So this is modern dating?

The first I ever heard about texting was over ten years ago in Germany.  I didn’t have a cell phone, but all the kids were SMS schicken.

Now, everybody texts.  I’m not great at it.  1) I tend to forget to keep my cell phone on me.  2) I like to make definite plans.  If I hear things like, we’ll text you when we’re heading out, my head might explode.  3)  I don’t like being character restricted.  This is why I do like email.  I guess I could just send ridiculously long texts, or multiple texts, but I probably wouldn’t get the type of responses I wanted and would frustrate everyone.

But now I’m back in Europe.  I have a cell phone this time.  I’m trying to make new friends.  And this seems to mean texting.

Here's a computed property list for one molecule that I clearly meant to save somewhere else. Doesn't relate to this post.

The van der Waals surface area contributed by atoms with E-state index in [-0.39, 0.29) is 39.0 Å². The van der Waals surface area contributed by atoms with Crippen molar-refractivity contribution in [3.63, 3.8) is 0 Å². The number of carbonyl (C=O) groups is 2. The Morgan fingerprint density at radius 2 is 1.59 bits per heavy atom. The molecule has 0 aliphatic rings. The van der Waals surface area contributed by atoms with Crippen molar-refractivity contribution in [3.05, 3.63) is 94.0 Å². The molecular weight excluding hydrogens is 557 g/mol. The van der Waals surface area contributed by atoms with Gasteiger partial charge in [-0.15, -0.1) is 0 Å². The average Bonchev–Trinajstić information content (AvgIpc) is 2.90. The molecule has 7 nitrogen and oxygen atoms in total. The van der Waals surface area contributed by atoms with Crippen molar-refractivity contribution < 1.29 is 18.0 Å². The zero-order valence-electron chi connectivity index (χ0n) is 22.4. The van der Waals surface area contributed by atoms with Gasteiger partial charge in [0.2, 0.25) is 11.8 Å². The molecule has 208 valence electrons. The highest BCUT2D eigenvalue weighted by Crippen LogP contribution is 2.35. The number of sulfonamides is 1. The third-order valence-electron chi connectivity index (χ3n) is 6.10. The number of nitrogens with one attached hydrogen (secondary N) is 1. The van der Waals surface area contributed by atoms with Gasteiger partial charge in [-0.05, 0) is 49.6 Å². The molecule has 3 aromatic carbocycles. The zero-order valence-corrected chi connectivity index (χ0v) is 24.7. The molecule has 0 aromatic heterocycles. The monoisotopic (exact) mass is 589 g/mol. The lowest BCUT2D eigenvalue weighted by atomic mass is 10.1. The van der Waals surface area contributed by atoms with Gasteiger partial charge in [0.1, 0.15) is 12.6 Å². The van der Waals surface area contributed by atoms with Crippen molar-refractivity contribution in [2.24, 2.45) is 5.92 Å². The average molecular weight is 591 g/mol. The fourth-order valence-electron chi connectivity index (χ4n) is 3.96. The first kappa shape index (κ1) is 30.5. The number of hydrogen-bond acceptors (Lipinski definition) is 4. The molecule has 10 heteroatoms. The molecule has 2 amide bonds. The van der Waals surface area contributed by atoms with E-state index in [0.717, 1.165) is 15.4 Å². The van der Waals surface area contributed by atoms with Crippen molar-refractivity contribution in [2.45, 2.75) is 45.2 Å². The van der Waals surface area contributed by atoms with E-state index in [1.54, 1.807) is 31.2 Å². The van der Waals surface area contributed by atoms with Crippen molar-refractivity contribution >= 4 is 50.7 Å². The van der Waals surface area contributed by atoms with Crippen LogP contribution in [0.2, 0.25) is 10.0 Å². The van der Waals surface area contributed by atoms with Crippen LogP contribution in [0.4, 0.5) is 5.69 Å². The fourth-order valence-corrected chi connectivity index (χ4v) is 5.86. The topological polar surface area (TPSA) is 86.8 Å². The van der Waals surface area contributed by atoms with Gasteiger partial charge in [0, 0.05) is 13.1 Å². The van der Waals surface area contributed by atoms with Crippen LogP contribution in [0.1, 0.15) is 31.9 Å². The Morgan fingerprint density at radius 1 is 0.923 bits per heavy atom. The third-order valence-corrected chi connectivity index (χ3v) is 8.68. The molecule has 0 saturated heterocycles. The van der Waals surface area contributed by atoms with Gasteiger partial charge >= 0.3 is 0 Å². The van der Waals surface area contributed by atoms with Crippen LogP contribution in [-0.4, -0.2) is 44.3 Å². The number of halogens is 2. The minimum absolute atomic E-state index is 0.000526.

I met a really nice girl at a BBQ.  We exchanged numbers.  Her family came to Henry’s birthday party.  I meant to text her later to say thank you, but she beat me to it.  I wasn’t playing coy; I swear, I’m just really bad at this.  I agonized over how to respond.  I wanted to be witty and likeable.  I wanted to suggest making plans, but I didn’t want to crowd the text.  I may have ended up using a highly embarrassing word such as “holler.”  I immediately texted back to apologize for using the word “holler.”  You could call this a rookie mistake, but at least it felt more like me.  Doing something and then over-thinking it is pretty classic Melissa.  It worked!  She laughed.  Or at least her text said she did.  We had a nice conversation.  This reminds me, I probably need to text her again . . .